Originally I was going to write a post on the soundness of the "white privilege" argument. However, lately I've been interested in rhetoric so I'll discuss it from that angle. I've decided that the term is an insidiously brilliant rhetorical device that is non-debatable in some circumstances.
In most cases I've seen the term debated on the web a person brings up the soundness of the white privilege argument and the white privilege theorist claims it is true because he can see it.
Debater 1: I can't see white privilege around me because of claims a, b, and c. Therefore white privilege doesn't exist.
White Privilege Theorist: That's because you can't see claims x, y, and z. Hence you can't see white privilege. It is an "invisible knapsack." Also, if you can't see it then it is likely you are an individual who has white privilege. I can see the "invisible knapsack" therefore only I can evaluate the concept of white privilege.
From here Debater 1's race is often called into question, as the white privilege theorist brought up above by claiming Debater 1 cannot see white privilege (because -- presumably -- he is white).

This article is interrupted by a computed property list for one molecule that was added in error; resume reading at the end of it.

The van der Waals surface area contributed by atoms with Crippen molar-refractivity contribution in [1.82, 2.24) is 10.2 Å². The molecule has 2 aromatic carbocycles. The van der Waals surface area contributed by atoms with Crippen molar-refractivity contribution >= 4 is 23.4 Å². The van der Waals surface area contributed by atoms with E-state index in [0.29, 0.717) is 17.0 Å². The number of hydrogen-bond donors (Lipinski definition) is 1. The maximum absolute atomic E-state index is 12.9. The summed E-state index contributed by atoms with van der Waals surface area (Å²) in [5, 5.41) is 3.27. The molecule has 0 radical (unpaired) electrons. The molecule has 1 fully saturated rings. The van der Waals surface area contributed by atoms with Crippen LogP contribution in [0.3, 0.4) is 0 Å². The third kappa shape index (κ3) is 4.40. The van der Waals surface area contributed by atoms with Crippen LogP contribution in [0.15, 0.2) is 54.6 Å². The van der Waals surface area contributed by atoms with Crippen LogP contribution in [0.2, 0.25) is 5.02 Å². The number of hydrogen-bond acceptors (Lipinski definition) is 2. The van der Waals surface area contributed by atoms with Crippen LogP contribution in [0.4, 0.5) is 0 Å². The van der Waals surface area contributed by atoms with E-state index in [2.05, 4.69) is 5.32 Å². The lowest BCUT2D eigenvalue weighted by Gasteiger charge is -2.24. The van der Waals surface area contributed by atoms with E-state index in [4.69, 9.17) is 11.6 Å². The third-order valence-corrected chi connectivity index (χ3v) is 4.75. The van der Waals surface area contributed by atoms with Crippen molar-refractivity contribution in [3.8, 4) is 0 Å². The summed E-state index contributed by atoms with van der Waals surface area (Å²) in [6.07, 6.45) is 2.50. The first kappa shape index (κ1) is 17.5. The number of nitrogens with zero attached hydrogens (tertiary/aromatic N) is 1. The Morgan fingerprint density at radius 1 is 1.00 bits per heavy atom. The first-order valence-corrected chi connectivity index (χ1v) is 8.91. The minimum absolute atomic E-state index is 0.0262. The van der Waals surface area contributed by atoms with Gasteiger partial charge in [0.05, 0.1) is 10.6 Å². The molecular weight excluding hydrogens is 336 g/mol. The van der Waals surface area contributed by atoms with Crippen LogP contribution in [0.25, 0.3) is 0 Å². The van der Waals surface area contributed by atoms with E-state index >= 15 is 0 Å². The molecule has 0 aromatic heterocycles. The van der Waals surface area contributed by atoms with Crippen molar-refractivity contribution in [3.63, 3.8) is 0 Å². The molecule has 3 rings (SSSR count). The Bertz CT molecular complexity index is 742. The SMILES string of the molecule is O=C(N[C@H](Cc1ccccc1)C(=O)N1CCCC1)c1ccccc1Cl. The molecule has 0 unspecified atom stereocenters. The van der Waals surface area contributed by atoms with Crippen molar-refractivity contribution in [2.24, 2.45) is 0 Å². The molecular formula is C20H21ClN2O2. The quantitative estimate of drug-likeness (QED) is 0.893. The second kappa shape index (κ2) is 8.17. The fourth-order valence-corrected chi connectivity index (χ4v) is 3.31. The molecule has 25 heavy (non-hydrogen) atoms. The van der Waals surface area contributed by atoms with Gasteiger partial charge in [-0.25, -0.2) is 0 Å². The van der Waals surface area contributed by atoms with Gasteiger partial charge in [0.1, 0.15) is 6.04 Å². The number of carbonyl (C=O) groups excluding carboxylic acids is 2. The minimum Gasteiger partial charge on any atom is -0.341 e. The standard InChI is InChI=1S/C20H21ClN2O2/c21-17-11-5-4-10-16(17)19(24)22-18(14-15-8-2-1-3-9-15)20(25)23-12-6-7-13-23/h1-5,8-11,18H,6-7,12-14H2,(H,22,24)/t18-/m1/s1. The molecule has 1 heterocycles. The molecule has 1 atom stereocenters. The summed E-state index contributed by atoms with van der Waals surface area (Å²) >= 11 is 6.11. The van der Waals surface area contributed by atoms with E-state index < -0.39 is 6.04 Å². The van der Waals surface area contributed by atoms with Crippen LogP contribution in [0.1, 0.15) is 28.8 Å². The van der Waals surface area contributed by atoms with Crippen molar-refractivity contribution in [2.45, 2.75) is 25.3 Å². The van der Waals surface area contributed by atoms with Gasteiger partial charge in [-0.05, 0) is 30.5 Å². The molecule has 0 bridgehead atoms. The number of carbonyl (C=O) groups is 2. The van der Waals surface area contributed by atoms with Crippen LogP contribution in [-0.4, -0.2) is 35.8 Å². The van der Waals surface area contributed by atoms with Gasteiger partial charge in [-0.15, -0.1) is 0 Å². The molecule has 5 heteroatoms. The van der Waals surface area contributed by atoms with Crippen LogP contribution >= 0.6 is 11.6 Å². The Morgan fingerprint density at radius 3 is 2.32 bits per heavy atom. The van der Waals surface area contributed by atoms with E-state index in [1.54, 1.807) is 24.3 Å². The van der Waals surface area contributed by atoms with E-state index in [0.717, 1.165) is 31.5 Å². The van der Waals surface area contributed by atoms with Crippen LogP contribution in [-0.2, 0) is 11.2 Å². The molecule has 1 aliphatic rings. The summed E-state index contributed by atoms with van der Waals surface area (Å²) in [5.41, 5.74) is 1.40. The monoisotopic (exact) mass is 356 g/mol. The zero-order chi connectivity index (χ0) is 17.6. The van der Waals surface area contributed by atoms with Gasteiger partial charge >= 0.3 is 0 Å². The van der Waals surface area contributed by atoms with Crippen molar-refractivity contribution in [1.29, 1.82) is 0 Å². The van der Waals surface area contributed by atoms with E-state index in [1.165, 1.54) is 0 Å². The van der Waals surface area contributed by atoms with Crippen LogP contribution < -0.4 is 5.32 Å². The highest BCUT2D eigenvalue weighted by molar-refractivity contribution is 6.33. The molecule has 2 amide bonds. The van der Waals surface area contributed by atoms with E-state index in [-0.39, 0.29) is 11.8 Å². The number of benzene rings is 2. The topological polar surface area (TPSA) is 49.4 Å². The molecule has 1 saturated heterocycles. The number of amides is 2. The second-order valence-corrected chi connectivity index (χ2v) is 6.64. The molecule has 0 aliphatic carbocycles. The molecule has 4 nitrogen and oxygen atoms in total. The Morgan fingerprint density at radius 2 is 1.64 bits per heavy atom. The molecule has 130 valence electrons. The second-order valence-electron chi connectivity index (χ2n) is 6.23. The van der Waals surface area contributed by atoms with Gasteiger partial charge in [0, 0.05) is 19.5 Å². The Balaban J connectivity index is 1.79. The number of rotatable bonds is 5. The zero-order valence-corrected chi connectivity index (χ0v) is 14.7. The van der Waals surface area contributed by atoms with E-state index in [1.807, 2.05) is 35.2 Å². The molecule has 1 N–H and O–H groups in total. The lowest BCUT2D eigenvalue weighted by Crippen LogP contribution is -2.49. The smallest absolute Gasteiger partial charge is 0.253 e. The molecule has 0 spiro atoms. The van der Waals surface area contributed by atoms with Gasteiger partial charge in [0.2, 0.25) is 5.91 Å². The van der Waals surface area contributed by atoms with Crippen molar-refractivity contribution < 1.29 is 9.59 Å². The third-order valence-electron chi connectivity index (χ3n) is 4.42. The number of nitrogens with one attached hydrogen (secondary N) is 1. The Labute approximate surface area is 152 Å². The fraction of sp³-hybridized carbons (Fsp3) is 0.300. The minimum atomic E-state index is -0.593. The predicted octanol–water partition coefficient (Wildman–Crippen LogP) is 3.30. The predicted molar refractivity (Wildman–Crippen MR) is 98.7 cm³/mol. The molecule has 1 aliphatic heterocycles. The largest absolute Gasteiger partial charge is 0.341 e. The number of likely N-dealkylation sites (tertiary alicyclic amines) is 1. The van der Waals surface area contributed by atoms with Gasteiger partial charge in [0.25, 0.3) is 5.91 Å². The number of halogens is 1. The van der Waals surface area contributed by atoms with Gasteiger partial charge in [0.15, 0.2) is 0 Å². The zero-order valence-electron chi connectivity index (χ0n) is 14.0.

White Privilege Theorist: If you cannot see it then I assume you are white?
Debater 1: Yes.
The White Privilege Theorist proceeds to evaluate Debater 1s argument based on Debater 1s race and his alleged inability to perceive the "invisible knapsack", not on the truth or validity of the claims that Debater 1 may bring to the argument (in fact Debater 1s argument is meaningless to the White Privilege Theorist anyway because the debater cannot see the "invisible knapsack").
Or in simpler terms it is cheap rhetoric, not sound argument.